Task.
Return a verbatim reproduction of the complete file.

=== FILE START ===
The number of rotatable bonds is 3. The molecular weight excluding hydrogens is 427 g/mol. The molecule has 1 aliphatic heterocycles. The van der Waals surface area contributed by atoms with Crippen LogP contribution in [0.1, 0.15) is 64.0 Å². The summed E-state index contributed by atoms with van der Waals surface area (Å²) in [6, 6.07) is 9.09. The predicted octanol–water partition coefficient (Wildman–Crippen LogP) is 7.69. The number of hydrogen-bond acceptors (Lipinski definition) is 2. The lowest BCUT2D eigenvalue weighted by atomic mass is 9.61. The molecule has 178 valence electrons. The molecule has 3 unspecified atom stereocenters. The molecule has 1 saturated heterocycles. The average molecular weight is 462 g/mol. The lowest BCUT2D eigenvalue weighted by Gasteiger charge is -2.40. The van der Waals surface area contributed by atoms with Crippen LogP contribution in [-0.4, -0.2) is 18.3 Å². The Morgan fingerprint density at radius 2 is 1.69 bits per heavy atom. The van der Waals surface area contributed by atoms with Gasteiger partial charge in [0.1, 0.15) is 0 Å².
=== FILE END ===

The number of rotatable bonds is 3. The molecular weight excluding hydrogens is 427 g/mol. The molecule has 1 aliphatic heterocycles. The van der Waals surface area contributed by atoms with Crippen LogP contribution in [0.1, 0.15) is 64.0 Å². The summed E-state index contributed by atoms with van der Waals surface area (Å²) in [6, 6.07) is 9.09. The predicted octanol–water partition coefficient (Wildman–Crippen LogP) is 7.69. The number of hydrogen-bond acceptors (Lipinski definition) is 2. The lowest BCUT2D eigenvalue weighted by atomic mass is 9.61. The molecule has 178 valence electrons. The molecule has 3 unspecified atom stereocenters. The molecule has 1 saturated heterocycles. The average molecular weight is 462 g/mol. The lowest BCUT2D eigenvalue weighted by Gasteiger charge is -2.40. The van der Waals surface area contributed by atoms with Crippen LogP contribution in [-0.4, -0.2) is 18.3 Å². The Morgan fingerprint density at radius 2 is 1.69 bits per heavy atom. The van der Waals surface area contributed by atoms with Gasteiger partial charge in [0.1, 0.15) is 0 Å².